Photo: Joan Marcus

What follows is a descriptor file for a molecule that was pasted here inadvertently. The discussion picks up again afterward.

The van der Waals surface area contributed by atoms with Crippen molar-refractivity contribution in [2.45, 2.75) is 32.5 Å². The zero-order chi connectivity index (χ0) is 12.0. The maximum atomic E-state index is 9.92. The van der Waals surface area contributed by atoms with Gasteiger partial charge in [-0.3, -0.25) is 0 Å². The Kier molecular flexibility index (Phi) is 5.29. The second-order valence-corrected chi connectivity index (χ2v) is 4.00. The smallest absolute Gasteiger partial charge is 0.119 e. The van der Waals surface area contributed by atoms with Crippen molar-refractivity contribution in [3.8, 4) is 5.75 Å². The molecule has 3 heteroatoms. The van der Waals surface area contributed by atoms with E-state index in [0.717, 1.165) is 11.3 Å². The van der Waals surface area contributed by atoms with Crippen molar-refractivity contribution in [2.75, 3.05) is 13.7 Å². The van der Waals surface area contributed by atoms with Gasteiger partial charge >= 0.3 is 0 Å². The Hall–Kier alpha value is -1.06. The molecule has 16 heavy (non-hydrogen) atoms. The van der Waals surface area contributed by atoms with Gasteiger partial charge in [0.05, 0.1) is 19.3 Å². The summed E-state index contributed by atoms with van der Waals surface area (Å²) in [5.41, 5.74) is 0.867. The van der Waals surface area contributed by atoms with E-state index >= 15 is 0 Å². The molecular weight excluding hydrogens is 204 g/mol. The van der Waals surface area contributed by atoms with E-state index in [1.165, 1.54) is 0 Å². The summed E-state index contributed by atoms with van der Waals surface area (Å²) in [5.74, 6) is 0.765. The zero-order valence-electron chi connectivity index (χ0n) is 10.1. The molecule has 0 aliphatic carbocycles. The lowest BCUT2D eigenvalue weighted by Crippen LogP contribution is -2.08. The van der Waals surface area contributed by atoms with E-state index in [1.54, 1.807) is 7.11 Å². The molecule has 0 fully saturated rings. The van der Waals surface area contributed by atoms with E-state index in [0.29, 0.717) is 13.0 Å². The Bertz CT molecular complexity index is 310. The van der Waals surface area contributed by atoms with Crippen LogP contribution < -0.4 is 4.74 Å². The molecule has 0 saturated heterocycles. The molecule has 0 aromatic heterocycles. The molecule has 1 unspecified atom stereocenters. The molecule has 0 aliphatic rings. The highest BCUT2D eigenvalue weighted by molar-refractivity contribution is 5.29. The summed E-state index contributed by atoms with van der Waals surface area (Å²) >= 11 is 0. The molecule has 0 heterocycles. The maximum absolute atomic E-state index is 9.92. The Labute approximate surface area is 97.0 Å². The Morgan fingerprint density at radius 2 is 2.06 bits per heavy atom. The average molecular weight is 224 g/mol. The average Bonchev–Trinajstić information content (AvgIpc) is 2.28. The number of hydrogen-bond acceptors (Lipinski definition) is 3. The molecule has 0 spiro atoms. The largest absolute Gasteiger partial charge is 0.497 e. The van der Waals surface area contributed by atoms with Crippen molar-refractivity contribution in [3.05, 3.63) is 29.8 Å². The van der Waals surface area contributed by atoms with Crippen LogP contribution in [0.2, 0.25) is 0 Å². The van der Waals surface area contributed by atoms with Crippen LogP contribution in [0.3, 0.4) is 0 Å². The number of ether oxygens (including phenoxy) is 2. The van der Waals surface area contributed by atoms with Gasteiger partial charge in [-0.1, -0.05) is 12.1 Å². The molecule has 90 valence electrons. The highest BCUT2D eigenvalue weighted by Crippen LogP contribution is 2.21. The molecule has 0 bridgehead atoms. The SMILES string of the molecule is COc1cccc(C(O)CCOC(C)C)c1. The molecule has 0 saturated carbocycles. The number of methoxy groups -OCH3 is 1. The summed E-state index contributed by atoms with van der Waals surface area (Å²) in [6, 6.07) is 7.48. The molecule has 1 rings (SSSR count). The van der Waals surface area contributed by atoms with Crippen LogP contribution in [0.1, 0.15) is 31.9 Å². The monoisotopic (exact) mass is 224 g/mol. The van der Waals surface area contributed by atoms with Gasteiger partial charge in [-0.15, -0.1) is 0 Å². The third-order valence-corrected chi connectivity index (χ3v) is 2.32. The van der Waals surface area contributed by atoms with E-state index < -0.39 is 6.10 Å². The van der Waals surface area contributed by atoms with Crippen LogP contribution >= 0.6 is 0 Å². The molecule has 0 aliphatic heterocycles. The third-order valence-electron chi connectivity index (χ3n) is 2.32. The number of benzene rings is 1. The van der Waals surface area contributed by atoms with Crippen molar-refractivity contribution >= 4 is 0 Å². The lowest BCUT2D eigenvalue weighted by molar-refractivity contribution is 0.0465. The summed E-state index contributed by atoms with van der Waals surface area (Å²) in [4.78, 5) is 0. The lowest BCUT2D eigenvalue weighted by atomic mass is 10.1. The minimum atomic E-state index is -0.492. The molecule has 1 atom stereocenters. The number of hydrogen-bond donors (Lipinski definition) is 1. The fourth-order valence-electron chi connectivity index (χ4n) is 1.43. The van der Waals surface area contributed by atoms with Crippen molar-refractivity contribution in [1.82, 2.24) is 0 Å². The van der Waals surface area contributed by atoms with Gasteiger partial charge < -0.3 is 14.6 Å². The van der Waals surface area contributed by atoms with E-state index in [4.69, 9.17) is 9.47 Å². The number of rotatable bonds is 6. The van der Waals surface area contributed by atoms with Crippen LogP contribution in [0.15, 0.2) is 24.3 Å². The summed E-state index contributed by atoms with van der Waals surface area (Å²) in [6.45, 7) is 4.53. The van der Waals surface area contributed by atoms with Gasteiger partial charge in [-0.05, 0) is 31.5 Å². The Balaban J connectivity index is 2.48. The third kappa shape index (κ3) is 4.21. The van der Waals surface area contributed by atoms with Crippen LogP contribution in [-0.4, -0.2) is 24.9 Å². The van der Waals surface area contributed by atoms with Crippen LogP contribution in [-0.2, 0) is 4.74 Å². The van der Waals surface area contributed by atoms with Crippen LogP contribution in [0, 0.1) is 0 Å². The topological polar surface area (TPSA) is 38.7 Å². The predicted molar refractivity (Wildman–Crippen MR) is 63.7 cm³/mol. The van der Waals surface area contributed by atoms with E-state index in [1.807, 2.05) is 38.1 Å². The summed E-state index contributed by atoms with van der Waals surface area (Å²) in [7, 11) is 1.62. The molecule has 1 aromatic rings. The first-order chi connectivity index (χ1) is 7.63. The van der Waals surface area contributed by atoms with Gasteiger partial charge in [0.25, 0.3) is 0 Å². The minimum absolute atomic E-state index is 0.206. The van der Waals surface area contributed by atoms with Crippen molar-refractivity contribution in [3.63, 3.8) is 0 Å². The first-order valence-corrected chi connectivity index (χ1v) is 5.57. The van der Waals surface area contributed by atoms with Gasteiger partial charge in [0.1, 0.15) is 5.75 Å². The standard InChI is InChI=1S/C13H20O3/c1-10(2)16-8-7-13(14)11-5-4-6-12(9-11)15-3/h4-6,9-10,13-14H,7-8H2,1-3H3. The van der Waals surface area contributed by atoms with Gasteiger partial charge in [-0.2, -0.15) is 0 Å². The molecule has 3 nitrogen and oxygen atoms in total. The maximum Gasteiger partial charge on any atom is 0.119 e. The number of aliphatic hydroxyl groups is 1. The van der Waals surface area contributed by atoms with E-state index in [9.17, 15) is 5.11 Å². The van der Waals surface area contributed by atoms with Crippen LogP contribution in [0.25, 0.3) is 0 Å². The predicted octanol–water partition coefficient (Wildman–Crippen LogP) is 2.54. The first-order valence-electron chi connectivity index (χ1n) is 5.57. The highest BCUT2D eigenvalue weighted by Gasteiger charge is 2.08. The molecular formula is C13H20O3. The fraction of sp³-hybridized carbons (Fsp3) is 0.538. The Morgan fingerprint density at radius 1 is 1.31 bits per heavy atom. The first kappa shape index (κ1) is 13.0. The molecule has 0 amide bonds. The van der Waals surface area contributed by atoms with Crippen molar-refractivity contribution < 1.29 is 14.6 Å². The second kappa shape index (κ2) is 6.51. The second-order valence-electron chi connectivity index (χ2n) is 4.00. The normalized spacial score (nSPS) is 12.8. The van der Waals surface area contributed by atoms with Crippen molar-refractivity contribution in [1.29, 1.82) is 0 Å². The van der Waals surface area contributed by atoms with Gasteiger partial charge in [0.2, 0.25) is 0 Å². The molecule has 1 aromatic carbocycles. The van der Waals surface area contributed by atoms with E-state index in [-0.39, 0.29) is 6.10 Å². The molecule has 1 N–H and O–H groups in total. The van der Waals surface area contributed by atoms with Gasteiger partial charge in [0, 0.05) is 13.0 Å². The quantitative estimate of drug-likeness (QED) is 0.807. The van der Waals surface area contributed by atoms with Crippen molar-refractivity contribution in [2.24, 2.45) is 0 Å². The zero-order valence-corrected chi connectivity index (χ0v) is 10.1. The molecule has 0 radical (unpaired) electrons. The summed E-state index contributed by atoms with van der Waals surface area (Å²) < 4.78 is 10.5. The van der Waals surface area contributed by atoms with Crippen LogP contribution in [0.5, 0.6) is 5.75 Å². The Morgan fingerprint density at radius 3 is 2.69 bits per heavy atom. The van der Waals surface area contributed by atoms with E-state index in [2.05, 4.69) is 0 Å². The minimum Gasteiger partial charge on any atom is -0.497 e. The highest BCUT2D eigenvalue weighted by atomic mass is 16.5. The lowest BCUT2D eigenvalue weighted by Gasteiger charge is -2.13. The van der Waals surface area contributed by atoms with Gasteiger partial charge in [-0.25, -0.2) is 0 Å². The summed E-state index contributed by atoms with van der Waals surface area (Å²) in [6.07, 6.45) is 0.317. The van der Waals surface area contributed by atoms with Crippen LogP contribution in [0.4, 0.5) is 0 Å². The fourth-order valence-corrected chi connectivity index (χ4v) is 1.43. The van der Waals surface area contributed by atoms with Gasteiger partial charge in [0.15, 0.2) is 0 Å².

(Some spoilers) This show is vintage Christopher Durang: weird, funny, disconcerting, occasionally arbritrary, occasionally meaningful, edgy, and, well, uneven. I personally had trouble getting into it because much of the first act focuses on a woman being seriously threatened, at length, by a dangerous and crazy man, which is not my idea of a comedy. I understand why Durang set up the play the way he did, but I wish he hadn't. He could have written just as strong a piece--possibly even stronger--without treating as humorous the possibility that the man had drugged the woman and then had sex with her without her consent. This is not a political or theoretical objection--it's pragmatic. First, the set-up kept me and at least some other people at arm's length from the play. Second, the overall story would have been more effective if the man was nice or at least nice-ish. By the time the show ended, however, Durang had won me over, and I ultimately enjoyed the mix of insanity, political commentary, and wistfulness. The cast and direction were effective, and special mention must be made of David Korins' multifaceted, attractive carousel of a set.